The Promise and Circumscribed Potential of Worker-Owned Businesses

While our prolonged economic downturn is concentrating power and wealth in fewer and fewer hands, it is also stimulating efforts to create more democratic business models. Today’s Financial Times highlights an increased interest in worker cooperatives, with the Basque’s Mondragon as the model. From a June article in the Guardian:

MC [Mondragon Corporatio] is composed of many co-operative enterprises grouped into four areas: industry, finance, retail and knowledge. In each enterprise, the co-op members (averaging 80-85% of all workers per enterprise) collectively own and direct the enterprise. Through an annual general assembly the workers choose and employ a managing director and retain the power to make all the basic decisions of the enterprise (what, how and where to produce and what to do with the profits)… In short, MC worker-members collectively choose, hire and fire the directors, whereas in capitalist enterprises the reverse occurs. One of the co-operatively and democratically adopted rules governing the MC limits top-paid worker/members to earning 6.5 times the lowest-paid workers. Nothing more dramatically demonstrates the differences distinguishing this from the capitalist alternative organization of enterprises. (In US corporations, CEOs can expect to be paid 400 times an average worker’s salary – a rate that has increased 20-fold since 1965.)…

MC displays a commitment to job security I have rarely encountered in capitalist enterprises: it operates across, as well as within, particular cooperative enterprises. MC members created a system to move workers from enterprises needing fewer to those needing more workers – in a remarkably open, transparent, rule-governed way and with associated travel and other subsidies to minimize hardship….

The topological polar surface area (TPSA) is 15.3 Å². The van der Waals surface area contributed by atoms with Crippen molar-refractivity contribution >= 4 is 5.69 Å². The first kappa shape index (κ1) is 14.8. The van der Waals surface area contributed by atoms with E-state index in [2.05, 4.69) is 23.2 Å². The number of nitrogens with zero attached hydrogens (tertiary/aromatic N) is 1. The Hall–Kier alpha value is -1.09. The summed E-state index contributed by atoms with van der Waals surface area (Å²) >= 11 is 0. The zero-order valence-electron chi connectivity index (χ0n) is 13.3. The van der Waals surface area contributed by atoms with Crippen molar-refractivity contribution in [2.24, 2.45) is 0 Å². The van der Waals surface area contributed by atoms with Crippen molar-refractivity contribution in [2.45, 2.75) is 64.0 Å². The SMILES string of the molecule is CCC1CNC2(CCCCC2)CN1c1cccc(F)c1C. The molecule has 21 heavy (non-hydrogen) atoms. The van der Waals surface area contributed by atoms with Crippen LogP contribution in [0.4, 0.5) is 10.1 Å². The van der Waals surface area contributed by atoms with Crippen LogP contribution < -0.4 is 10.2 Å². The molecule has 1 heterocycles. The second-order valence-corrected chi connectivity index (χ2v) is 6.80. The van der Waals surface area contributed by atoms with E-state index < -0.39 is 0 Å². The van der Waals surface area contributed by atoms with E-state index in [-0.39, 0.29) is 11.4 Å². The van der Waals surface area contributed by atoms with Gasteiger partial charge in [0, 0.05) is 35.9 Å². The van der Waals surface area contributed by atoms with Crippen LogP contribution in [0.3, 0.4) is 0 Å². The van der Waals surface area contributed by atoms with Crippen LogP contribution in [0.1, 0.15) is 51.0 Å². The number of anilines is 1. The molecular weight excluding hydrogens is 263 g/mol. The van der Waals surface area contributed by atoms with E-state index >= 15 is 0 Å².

The MC rule that all enterprises are to source their inputs from the best and least-costly producers – whether or not those are also MC enterprises – has kept MC at the cutting edge of new technologies. Likewise, the decision to use of a portion of each member enterprise’s net revenue as a fund for research and development has funded impressive new product development. R&D within MC now employs 800 people with a budget over $75m. In 2010, 21.4% of sales of MC industries were new products and services that did not exist five years earlier…

During my visit, in random encounters with workers who answered my questions about their jobs, powers, and benefits as cooperative members, I found a familiarity with and sense of responsibility for the enterprise as a whole that I associate only with top managers and directors in capitalist enterprises.

I was in the Basque region earlier this year, and my impression is that the Basques have long been enterprising and egalitarian. For instance, they did not have feudal social structures in the medieval era (land was owned by farmers; home-owners elected representatives; women could inherit property and serve in important positions, such as judges). So Mondragon may in part be a reflection of Basque culture.

So it should not be surprising to see that a business model that differs radically from modern capitalism would be seen as relevant only to those that capitalism has largely ignored. From the Financial Times: